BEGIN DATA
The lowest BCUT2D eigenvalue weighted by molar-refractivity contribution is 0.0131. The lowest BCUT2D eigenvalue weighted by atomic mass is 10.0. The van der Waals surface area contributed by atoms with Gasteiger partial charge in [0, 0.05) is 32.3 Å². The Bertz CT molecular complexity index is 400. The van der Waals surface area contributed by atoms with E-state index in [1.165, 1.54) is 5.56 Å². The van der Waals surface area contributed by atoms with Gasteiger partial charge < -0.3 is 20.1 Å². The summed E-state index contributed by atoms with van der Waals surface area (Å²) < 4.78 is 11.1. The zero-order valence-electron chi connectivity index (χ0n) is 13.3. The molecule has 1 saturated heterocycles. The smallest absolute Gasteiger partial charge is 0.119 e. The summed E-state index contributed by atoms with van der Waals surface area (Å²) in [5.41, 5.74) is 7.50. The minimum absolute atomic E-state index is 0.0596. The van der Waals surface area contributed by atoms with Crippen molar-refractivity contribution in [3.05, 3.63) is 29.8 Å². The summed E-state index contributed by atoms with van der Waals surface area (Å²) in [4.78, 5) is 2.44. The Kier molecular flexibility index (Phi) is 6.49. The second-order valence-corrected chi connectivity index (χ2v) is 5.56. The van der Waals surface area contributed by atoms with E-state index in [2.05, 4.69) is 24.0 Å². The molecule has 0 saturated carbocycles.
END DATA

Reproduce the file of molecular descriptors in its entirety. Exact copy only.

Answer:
The lowest BCUT2D eigenvalue weighted by molar-refractivity contribution is 0.0131. The lowest BCUT2D eigenvalue weighted by atomic mass is 10.0. The van der Waals surface area contributed by atoms with Gasteiger partial charge in [0, 0.05) is 32.3 Å². The Bertz CT molecular complexity index is 400. The van der Waals surface area contributed by atoms with E-state index in [1.165, 1.54) is 5.56 Å². The van der Waals surface area contributed by atoms with Gasteiger partial charge < -0.3 is 20.1 Å². The summed E-state index contributed by atoms with van der Waals surface area (Å²) < 4.78 is 11.1. The zero-order valence-electron chi connectivity index (χ0n) is 13.3. The molecule has 1 saturated heterocycles. The smallest absolute Gasteiger partial charge is 0.119 e. The summed E-state index contributed by atoms with van der Waals surface area (Å²) in [5.41, 5.74) is 7.50. The minimum absolute atomic E-state index is 0.0596. The van der Waals surface area contributed by atoms with Crippen molar-refractivity contribution in [3.05, 3.63) is 29.8 Å². The summed E-state index contributed by atoms with van der Waals surface area (Å²) in [4.78, 5) is 2.44. The Kier molecular flexibility index (Phi) is 6.49. The second-order valence-corrected chi connectivity index (χ2v) is 5.56. The van der Waals surface area contributed by atoms with E-state index in [2.05, 4.69) is 24.0 Å². The molecule has 0 saturated carbocycles.